Family seeks murder charges in Farmington police shooting, chief’s resignationLegal team demands justice, plans to sue police department after death of Robert Dotson1056596Officer 1’s bodycam footage shows the 5305 Valley View Ave. address as the three officers approach the home of Robert Dotson on April 5. (Screenshot from bodycam footage)The family of Robert Dotson, 52, has hired a legal firm in California to represent them after three Farmington Police Department officers went to the wrong house on April 5 and shot and killed Dotson when he came to his door reportedly armed with a gun.Shon Northam and Mark Reichel are asking for the resignation of Farmington Police Chief Steven Hebbe and requesting the 11th Judicial District Attorney’s Office bring second-degree murder charges against the officers involved.In addition, the Northam, who was a special prosecutor for the state of California, is requesting the U.S. District Attorney of New Mexico to bring federal charges against the officers involved, claiming a federal civil rights violation.“For quite some time the residents of Farmington have been keenly aware of the wild use of force by the Farmington Police Department, with no accountability or justice provided for the victims,” Northam said. “We demand that changes. We want what happened to Robbie to also result in a better community for everyone in Farmington.”In a March 2023 Citizens Police Advisory Commission meeting, it was reported “use of force” by officers increased in the past year, rising from nine in January 2022 to 10 in January 2023 and from five in February 2022 to nine in February 2023.Officers’ use of force also increased, rising from 18 in January 2022 to 22 in January 2023 and from 12 in February 2022 to 13 in February 2023. The “application of force” also increased, rising from 24 in January 2022 to 29 in January 2023.There were no cases of impact weapon use by officers in January 2023 or in February 2023.Dotson’s legal team said Ring camera footage showed a 10-second delay from officers laughing and joking near Dotson’s front door to Dotson opening the door. “Robbie was immediately blinded by flashlights. Instead of telling Robbie that it was the police at his door in the dark and close to midnight, the officers instead yelled ‘(expletive) shit’ and ‘hey’ and ‘heads up’ and then the officers opened fire murdering Robbie Dotson,” according to the news release.“We are calling for the resignation of the police chief based on the obvious malfeasance in running the department. We also demand the City Council investigate the extensive amount of excessive force claims against the police department, and in fact, corruption within the department to cover up their constant malfeasance,” said Northam.The investigation into the shooting is ongoing and being conducted by New Mexico State Police.403230245305 Valley View Ave., where police attempted to mistakenly make contact with the resident regarding the reported domestic violence situation, was where Robert Dotson, 52, was shot and killed. “State police are still putting everything together. We don’t want to run off of speculation,” District Attorney Rick Tedrow said. “We want the investigation to be complete before it’s reviewed. That is a best practice for all investigations.”Tedrow said his office takes officer-involved shootings seriously. “We want all the evidence when it’s complete and then, do a thorough review at that time.”Farmington City Manager Rob Mayes was contacted for comments regarding Northam and Reichel’s requests of the police chief and Farmington City Council. He has yet to comment.The family has established a website, Justice for Robbie, and Facebook page that will provide updates on the progress of the case. 0VideoYouTube480360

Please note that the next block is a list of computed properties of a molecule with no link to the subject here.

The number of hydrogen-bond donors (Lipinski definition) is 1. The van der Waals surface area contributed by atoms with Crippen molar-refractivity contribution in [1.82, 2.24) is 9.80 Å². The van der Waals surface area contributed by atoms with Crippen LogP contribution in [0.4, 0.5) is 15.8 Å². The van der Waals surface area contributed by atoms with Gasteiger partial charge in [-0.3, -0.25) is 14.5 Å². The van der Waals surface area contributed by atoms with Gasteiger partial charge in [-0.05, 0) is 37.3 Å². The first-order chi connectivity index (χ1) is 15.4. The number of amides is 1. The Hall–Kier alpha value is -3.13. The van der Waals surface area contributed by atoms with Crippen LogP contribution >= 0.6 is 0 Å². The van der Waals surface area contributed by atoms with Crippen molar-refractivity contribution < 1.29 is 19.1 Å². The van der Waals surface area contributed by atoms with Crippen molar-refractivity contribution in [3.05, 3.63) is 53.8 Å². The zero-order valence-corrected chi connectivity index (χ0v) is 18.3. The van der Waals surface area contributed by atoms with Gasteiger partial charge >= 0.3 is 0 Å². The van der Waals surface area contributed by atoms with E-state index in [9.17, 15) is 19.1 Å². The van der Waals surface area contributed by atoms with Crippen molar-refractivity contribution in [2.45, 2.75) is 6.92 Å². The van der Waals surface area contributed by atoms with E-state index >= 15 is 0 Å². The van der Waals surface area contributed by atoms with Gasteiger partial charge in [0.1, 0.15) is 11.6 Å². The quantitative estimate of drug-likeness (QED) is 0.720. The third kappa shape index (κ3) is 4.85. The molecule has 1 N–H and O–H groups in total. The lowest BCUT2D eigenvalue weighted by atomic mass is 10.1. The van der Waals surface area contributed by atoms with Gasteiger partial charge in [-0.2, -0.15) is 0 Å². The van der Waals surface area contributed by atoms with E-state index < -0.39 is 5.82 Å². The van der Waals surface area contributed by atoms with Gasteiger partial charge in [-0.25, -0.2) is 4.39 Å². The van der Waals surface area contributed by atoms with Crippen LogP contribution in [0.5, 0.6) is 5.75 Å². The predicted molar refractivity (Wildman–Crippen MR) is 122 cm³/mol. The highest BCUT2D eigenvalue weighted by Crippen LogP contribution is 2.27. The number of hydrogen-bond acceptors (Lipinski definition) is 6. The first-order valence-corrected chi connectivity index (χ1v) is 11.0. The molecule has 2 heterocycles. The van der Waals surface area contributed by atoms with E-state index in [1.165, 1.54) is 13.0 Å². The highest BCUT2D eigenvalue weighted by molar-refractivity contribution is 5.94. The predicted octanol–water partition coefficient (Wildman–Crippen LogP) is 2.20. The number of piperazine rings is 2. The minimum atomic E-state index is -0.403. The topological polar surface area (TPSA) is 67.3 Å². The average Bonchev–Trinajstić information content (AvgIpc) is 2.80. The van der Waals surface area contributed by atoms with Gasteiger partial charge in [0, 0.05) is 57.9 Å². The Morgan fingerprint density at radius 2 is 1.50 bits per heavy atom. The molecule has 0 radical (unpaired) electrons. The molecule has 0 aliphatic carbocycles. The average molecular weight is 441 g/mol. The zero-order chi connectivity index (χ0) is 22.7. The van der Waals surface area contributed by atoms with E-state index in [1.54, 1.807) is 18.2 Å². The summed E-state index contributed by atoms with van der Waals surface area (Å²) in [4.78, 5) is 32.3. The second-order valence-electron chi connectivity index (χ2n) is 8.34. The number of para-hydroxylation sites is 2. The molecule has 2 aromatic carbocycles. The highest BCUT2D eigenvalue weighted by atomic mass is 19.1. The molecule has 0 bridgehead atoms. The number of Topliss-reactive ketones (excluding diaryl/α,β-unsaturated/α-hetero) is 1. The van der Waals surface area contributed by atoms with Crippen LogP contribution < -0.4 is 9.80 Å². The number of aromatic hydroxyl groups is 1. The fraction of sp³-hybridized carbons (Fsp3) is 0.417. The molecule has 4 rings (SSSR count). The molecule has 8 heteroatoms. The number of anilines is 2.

Legal team demands justice, plans to sue police department after death of Robert Dotson
Silverton photographer captures photos of elusive lynxFewer than 250 of the threatened species live in Colorado15001200Silverton photographer Wesley Berg encountered a rare Canada lynx near Silverton on April 11. (Courtesy of Wesley Berg)Everything lined up just right last week for Silverton photographer Wesley Berg. It would have been enough just to have seen a Canada lynx in the wild – a rare encounter, given that fewer than 250 of the threatened species are estimated to live in Colorado.But not only did he encounter a lynx on April 11, he was equipped with his camera and an 800 mm telephoto lens.And not only did he see a lynx and have the proper equipment to photograph it, but the animal spent an hour in his presence, warming in the morning sun, leaving Berg ample time to observe and take pictures. 15001200Despite a successful reintroduction effort in the early 2000s, Colorado’s population of Canada lynx is estimated to be between 150 and 250 animals. (Courtesy of Wesley Berg)“That’s one of my goals when I photograph wildlife, that doesn’t happen very often, is for the animal to kind of ignore me,” Berg said. “That’s kind of the ultimate experience for a wildlife photographer in my opinion.”Berg last saw a pair of lynx nearly seven years ago, while backcountry skiing near Silverton. At the time, he was only able to quickly capture a few photographs with a small point-and-shoot camera. The sighting piqued more of an interest in wildlife photography, and he began to casually pursue opportunities to find the animal when he could. Over the last seven years, Berg has occasionally tried to follow lynx tracks. But the elusive mid-sized carnivores are hard to find. They are small, quiet and typically travel alone. And, even after a successful effort by Colorado Parks and Wildlife in the early 2000s to reintroduce lynx to the San Juan Mountains, the estimated population sits between 150 and 250 animals. 0VideoYouTube48036012001500Silverton photographer Wesley Berg said spending an hour with a lynx, which largely ignored him, was the “ultimate experience” for a wildlife photographer. (Courtesy of Wesley Berg)Last week, Berg was out near Silverton trying to track down a family of moose when he spotted the cat about 100 feet away on the opposite side of a creek bed. “I often get surprised and run into something I didn’t expect,” he said. But Berg spent over an hour, watching the animal nap and bask in the sun. CPW spokesman John Livingston said the agency often snaps photos of lynx with game cameras, but said it is relatively rare for civilians to find them.He added that people mistake bobcats for lynx. Bobcats are far more common, spotted, and generally smaller than lynx, while lynx have longer tufts on their ears and long, straight hind legs. rschafir@durangoherald.com